Princeton vs. Cornell

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Difference between Princeton and Cornell

Princeton and Cornell are two of the most prestigious learning institutions in the United States–and in the world for that matter. In fact, a degree from either one will get you into just about any job, and it truly is an accomplishment to first be accepted there and finally to graduate. Which one is the better option? Let's take a look!         

Princeton
Cornell

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Princeton is a privately owned research university in Princeton, New Jersey. The university belongs to the Ivy League group, and is one of the few colleges still in existence that have been around since before the American revolution.

Cornell is also an Ivy League university, and it is located in Ithaca, New York. Much of Cornell’ s funding is drawn from the State of New York.

Scope/Coverage 

Princeton offers a variety of undergraduate and graduate programs in humanities, social sciences, natural sciences, and engineering, among others. In addition, the school also offers master’s degrees and doctoral programs, although it doesn't typically offer professional schooling options.

Cornell for its part provides degrees in engineering, agriculture, law, medicine, and city and regional planning among others. Cornell is comprised of seven undergraduate colleges and seven graduate divisions, with all of them being largely autonomous in terms of admission standards and academic scope.

Key Differences

For all its differences, Princeton and Cornell are most different in terms of size. Cornell has many more students spread out through more colleges, a larger number of professional programs, and generally just more organizations and activities available. Not that Princeton is a tiny university, mind you; it is just that Cornell simply has a much larger area and a correspondingly larger student population. There are a lot more courses offered, and the larger population means that there are many more opportunities for interaction with a wider and more varied group of people.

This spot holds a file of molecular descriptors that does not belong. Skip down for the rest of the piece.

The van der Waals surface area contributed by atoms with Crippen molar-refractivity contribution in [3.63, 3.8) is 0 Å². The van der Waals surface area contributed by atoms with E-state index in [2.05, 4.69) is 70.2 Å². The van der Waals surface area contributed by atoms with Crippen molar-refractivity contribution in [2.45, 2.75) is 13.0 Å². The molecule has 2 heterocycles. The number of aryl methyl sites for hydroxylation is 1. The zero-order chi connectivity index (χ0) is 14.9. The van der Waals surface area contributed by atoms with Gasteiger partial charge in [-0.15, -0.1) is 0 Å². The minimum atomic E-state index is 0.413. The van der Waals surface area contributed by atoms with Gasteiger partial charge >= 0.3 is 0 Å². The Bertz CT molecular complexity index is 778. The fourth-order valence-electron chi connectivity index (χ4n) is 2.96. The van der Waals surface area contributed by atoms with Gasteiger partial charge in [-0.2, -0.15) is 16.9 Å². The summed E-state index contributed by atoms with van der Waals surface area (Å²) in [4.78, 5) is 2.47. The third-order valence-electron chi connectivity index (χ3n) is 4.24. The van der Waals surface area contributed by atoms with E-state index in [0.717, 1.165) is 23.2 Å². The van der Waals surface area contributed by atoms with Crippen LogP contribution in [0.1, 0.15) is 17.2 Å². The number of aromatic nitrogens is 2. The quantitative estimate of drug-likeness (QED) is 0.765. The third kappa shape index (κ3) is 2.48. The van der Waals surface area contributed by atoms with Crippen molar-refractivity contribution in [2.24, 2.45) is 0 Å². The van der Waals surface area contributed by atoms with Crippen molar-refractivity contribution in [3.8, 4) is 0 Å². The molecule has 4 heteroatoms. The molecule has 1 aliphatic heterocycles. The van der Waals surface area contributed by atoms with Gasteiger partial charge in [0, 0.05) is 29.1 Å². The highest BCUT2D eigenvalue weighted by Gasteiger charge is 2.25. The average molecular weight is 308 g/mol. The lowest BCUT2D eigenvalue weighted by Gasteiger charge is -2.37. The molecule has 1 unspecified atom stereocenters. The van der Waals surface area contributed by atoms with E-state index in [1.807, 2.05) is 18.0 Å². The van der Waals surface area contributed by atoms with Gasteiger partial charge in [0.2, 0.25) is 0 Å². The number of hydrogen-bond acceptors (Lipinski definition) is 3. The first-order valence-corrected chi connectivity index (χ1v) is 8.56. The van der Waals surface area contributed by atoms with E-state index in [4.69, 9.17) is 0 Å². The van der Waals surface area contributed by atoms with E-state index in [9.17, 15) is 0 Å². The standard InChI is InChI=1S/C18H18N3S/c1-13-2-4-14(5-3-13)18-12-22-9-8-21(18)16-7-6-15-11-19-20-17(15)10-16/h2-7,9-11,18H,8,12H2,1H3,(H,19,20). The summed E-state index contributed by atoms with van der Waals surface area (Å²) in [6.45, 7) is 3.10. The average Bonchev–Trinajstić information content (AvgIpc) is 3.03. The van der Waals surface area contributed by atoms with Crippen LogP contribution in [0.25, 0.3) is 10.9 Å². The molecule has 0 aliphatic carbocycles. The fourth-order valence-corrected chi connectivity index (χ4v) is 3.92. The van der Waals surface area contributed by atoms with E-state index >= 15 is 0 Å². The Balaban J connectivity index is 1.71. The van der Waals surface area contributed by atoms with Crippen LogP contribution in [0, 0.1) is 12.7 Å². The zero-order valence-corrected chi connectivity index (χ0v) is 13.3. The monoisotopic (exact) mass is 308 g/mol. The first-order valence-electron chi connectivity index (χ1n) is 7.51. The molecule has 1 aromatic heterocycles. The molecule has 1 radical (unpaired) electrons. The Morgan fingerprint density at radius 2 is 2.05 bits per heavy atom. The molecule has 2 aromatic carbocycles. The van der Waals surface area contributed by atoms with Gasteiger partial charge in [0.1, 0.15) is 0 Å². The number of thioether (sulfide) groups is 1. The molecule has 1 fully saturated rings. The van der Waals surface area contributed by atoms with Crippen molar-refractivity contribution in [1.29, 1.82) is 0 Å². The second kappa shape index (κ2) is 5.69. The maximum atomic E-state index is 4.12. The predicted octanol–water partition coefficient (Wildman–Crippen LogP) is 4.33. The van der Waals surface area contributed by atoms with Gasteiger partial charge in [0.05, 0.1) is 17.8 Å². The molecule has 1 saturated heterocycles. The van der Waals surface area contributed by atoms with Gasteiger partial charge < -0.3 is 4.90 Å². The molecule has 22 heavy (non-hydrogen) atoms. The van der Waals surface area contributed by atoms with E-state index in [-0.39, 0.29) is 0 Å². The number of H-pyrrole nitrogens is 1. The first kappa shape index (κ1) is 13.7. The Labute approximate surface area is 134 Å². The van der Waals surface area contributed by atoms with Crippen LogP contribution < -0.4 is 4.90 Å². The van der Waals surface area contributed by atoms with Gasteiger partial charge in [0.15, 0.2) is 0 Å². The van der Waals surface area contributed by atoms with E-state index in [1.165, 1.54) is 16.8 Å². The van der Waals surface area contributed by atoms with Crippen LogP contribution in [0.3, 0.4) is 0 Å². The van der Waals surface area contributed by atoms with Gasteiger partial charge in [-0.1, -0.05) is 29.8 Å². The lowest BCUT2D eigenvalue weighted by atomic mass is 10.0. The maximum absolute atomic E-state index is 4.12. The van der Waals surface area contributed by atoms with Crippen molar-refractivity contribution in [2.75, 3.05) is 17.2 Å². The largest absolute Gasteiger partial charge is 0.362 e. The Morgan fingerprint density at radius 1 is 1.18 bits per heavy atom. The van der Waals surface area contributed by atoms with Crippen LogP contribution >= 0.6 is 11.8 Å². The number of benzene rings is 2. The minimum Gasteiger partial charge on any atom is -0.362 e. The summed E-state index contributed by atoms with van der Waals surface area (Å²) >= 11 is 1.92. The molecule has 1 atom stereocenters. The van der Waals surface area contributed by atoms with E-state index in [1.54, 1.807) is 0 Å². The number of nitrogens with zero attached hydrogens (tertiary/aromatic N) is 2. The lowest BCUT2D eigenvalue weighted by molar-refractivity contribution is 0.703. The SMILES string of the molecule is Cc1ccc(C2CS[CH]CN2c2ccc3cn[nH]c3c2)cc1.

Things aren't so different in terms of academics, with both Cornell and Princeton largely being equal in terms of academic excellence and in the quality of instruction.

One thing that Princeton does have going for it is that it is located closer to large urban centers such as New York and Philadelphia. For students who want the option to go to town on occasion, this gives Princeton a slight edge.

Similarities and Differences

Princeton

  • A privately owned research university in Princeton, New Jersey
  • Belongs to the Ivy League group
  • One of the few colleges still in existence that have been around since before the American Revolution
  • Offers a variety of undergraduate and graduate programs in humanities, social sciences, natural sciences, and engineering, among others

Cornell      

  • Also an Ivy League university
  • Located in Ithaca, New York
  • Provides degrees in engineering, agriculture, law, medicine, and city and regional planning among others
  • Is located closer to large urban centers

Which university has a better football team?
  • Princeton
  • Cornell
 
 

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